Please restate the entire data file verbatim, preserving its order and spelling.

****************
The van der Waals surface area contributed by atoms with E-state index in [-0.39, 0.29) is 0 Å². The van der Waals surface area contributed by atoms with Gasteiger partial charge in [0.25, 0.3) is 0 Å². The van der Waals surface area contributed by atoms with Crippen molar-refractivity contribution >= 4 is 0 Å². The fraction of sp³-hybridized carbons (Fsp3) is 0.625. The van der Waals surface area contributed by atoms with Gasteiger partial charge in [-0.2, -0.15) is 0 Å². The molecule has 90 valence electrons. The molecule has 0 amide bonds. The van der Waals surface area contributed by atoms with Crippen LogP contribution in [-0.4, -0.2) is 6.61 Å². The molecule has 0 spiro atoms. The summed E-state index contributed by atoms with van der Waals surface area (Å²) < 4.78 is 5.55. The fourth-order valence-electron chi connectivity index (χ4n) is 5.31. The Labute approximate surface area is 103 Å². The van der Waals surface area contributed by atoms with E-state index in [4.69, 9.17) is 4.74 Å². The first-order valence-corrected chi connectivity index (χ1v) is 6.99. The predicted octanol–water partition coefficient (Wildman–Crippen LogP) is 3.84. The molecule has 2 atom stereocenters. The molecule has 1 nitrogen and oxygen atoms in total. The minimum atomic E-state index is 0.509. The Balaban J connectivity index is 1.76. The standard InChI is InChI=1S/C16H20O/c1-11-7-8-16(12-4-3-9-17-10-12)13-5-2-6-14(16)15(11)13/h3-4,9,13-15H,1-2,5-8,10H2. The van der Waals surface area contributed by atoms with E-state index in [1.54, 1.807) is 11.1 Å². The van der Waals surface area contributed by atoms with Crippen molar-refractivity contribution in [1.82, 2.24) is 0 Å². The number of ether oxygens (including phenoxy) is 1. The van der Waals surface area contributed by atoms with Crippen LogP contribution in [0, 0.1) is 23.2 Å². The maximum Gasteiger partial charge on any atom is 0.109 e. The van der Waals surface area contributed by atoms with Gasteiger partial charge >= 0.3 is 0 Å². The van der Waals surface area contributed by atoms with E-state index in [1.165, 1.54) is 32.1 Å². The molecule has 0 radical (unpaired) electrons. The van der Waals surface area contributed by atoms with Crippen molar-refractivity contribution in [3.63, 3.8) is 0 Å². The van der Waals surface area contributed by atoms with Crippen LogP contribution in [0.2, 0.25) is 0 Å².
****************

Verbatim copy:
The van der Waals surface area contributed by atoms with E-state index in [-0.39, 0.29) is 0 Å². The van der Waals surface area contributed by atoms with Gasteiger partial charge in [0.25, 0.3) is 0 Å². The van der Waals surface area contributed by atoms with Crippen molar-refractivity contribution >= 4 is 0 Å². The fraction of sp³-hybridized carbons (Fsp3) is 0.625. The van der Waals surface area contributed by atoms with Gasteiger partial charge in [-0.2, -0.15) is 0 Å². The molecule has 90 valence electrons. The molecule has 0 amide bonds. The van der Waals surface area contributed by atoms with Crippen LogP contribution in [-0.4, -0.2) is 6.61 Å². The molecule has 0 spiro atoms. The summed E-state index contributed by atoms with van der Waals surface area (Å²) < 4.78 is 5.55. The fourth-order valence-electron chi connectivity index (χ4n) is 5.31. The Labute approximate surface area is 103 Å². The van der Waals surface area contributed by atoms with E-state index in [4.69, 9.17) is 4.74 Å². The first-order valence-corrected chi connectivity index (χ1v) is 6.99. The predicted octanol–water partition coefficient (Wildman–Crippen LogP) is 3.84. The molecule has 2 atom stereocenters. The molecule has 1 nitrogen and oxygen atoms in total. The minimum atomic E-state index is 0.509. The Balaban J connectivity index is 1.76. The standard InChI is InChI=1S/C16H20O/c1-11-7-8-16(12-4-3-9-17-10-12)13-5-2-6-14(16)15(11)13/h3-4,9,13-15H,1-2,5-8,10H2. The van der Waals surface area contributed by atoms with E-state index in [1.54, 1.807) is 11.1 Å². The van der Waals surface area contributed by atoms with Crippen molar-refractivity contribution in [1.82, 2.24) is 0 Å². The number of ether oxygens (including phenoxy) is 1. The van der Waals surface area contributed by atoms with Crippen LogP contribution in [0, 0.1) is 23.2 Å². The maximum Gasteiger partial charge on any atom is 0.109 e. The van der Waals surface area contributed by atoms with Gasteiger partial charge >= 0.3 is 0 Å². The van der Waals surface area contributed by atoms with E-state index in [1.165, 1.54) is 32.1 Å². The molecule has 0 radical (unpaired) electrons. The van der Waals surface area contributed by atoms with Crippen molar-refractivity contribution in [3.63, 3.8) is 0 Å². The van der Waals surface area contributed by atoms with Crippen LogP contribution in [0.2, 0.25) is 0 Å².